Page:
Solicitations of Proxy Rapists

Aug 21st, 1970

By Senator Brian Frosh

Last year, more than 50 men visited a woman in Prince George’s County over a two-week period.  The uninvited strangers arrived at all hours, day and night, some trying to force their way into her house.  Each showed up expecting to have violent sex with her, and, in some instances, her children.  Terrified for the safety of her family, she resorted to sitting up all night with a shotgun barrel trained on her front door.  Her four children slept in the living room, too afraid to be alone in their beds.

All of these unwanted visitors claimed the woman had invited them to fulfill her fantasy or fetish to be sexually abused and assaulted.  In fact, it was the victim’s ex-husband who had posted dozens of ads and social media messages to that effect, posing as the victim herself, and including her address and picture.  The gruesome ads included requests like “Rape Me and My Daughters,” and offered her children to be violated for money.

This new trend in computer-facilitated crime is as horrific as it is simple.  Thanks to the anonymity and wide reach of the Internet, any jealous ex, jilted lover, or jaded stalker can recruit an army of proxy rapists to assault their target.  Unlike most conspirators, these recruiters and recruits never meet, never exchange anything of value, and may never even communicate directly at all.

The victim in Prince George's County had her life completely upended by her ex-husband's malicious solicitations.  She was forced to beg website administrators to remove bogus postings, and eventually moved out of her home for fear of continued visits.  Though her husband was eventually brought to justice, prosecutors were forced to cobble together a lengthy list of charges to accumulate a sentence that would fit this novel crime.

Though it can hardly be called a silver lining, this victim was spared from physical harm.  The same cannot be said for the victim of Jebidiah James Stipe.  In 2010, he created a fraudulent Craigslist ad that appeared to be from a former girlfriend.  It included her Wyoming address, and requested that a "real aggressive man with no concern for women" fulfill her "rape fantasy."  Ty Oliver McDowell answered the ad, forcing his way into the victim’s home and raping her at knifepoint.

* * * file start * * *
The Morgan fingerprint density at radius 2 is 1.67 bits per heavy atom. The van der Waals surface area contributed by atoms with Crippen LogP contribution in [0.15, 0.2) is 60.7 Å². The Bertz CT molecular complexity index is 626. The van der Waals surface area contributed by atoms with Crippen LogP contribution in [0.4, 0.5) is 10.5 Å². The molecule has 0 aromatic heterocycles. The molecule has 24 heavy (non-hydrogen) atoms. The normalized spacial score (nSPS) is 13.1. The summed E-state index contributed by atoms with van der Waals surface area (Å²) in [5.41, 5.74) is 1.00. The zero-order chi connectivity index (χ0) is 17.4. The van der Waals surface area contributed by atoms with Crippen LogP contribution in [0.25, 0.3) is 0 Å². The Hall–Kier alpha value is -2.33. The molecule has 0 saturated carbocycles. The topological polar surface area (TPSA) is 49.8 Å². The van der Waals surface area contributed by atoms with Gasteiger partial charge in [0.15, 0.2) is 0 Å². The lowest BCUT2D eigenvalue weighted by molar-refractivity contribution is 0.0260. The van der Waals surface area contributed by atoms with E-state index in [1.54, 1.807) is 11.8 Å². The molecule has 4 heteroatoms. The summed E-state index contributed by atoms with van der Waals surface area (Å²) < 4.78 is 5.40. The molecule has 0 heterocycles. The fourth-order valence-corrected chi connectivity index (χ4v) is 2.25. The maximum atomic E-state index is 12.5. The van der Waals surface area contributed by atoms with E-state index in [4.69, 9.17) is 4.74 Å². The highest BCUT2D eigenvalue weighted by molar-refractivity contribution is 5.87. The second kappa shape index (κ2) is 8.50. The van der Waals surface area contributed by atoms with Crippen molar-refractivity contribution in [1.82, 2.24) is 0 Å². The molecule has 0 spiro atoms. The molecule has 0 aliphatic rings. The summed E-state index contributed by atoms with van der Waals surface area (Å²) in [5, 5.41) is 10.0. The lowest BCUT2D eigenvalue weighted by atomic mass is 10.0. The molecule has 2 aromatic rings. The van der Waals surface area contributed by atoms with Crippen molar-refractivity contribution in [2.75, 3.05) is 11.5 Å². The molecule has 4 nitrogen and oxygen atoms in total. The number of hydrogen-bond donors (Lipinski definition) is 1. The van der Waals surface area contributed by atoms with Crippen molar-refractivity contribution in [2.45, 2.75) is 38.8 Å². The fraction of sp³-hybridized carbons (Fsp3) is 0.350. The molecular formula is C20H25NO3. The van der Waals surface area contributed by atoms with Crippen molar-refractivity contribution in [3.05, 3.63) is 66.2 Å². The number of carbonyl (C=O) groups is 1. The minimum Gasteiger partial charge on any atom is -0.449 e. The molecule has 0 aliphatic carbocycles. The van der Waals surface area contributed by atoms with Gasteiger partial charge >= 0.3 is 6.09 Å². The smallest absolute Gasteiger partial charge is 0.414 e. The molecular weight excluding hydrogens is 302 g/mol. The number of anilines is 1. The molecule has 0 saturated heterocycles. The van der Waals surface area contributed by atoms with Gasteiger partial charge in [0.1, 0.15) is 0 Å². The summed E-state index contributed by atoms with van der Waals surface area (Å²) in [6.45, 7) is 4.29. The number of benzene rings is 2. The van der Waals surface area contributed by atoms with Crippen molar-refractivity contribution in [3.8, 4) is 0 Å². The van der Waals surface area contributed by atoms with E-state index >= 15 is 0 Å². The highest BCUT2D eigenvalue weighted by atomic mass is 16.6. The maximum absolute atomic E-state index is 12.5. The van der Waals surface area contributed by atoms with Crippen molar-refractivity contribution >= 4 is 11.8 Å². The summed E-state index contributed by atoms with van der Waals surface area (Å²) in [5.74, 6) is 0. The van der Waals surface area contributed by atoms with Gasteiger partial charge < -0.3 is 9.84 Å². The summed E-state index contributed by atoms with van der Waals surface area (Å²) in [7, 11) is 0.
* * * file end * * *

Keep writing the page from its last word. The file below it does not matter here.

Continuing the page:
Fortunately, we have the opportunity to stop Internet solicitations to sexual assault now, before anyone else in Maryland is victimized.  By passing legislation to criminalize these deplorable acts, the Maryland General Assembly can give prosecutors the tools they need to bring the perpetrators to justice. In the 2014 session, Delegate Kathleen Dumais (D-15) and I will introduce legislation that will characterize such online solicitations a criminal act and impose a 20-year penalty.

Maryland should be a state where we work to halt the dangerous misuse of technology before tragedy befalls a neighbor, friend, or family member.  Using the Internet for retaliation against another person, for the purpose of soliciting sexual assault, will not be tolerated.  Offenders will be caught and punished. Information technology may continue to transform our lives for the better, but not if we allow criminals to be our most prolific innovators.

Senator Brian Frosh is the Chair of the Judicial Proceedings Committee of the Maryland Senate.  First elected to the General Assembly in 1986, Brian has served as Chair of the Judicial Proceedings Committee since 2003, where he had helped shepherd landmark legislation codifying child advocacy centers, improving Maryland’s response to human trafficking, and expanding the tender years law to allow juries to hear more evidence from child victims of sexual abuse. Senator Frosh has been honored with a Justice for Children Award by the Maryland Children’s Alliance, a Special Recognition Award by the Maryland Legal Services Corporation, and the Champion for Children by the Department of Human Resources and Maryland State Bar Association.

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This article appeared in the Winter 2014 issue of Frontline.

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